It�s already there, somewhere.

Wolfgang

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MRMAINT

#2589

Re: How to do with tombstoning for component '0402' | 1 November, 2000

We had some similar issues on one of our products.The oven profile is critical. We found that with a gradual soak ramp up it took care of about 80% of the tombstoning.The other thing that we found was pad design issues. Take a look at the sept. issue of SMT magazine has some good information. We also found that using paste with 3% silver also helped reduce tombstoning.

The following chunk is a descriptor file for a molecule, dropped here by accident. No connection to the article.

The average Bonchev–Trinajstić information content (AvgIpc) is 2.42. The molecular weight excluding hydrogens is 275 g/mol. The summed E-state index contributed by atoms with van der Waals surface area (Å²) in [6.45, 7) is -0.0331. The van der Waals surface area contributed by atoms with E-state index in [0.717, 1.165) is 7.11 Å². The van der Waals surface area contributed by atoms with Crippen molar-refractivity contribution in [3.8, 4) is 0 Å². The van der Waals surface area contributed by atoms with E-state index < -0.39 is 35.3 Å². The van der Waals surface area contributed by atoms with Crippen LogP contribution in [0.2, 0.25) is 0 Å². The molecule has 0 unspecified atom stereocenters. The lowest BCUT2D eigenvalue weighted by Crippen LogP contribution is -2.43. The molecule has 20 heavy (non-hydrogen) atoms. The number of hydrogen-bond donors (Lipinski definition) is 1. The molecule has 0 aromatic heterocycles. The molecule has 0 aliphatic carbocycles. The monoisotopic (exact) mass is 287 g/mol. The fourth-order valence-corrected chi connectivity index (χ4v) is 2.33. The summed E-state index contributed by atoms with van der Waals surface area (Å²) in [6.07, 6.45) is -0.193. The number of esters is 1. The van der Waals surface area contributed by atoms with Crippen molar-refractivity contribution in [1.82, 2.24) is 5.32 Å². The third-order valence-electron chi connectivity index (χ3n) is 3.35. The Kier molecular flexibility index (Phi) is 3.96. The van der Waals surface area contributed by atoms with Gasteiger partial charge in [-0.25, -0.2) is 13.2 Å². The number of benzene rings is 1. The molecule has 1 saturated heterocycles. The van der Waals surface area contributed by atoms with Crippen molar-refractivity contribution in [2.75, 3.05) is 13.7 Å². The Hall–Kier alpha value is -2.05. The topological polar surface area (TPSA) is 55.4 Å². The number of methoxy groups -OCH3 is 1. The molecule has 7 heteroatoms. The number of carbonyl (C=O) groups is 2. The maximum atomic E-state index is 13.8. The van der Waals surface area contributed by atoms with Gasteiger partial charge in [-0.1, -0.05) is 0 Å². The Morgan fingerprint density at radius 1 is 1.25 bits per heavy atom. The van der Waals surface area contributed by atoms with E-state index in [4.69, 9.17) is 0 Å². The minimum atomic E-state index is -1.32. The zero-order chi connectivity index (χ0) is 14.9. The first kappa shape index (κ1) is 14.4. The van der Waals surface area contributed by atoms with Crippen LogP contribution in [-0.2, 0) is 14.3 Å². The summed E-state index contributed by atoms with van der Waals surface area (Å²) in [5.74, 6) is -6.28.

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CHRIS MAY

#2590

Re: How to do with tombstoning for component '0402' | 2 November, 2000

Tombstoning primarily occurs due to the fact that the paste may melt and wet the metallized face of the chip earlier or better at one end than the other. This could be due to a difference in heat capacity (thermal shadowing ?) or that one end of your 0402 is more solderable than the other. It could be that there is more paste at one end, so during reflow more surface tension would be present. Check for any vias that could be robbing one end of paste.

Regards,

Chris May

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bierleinb

#2591

Re: How to do with tombstoning for component '0402' | 2 November, 2000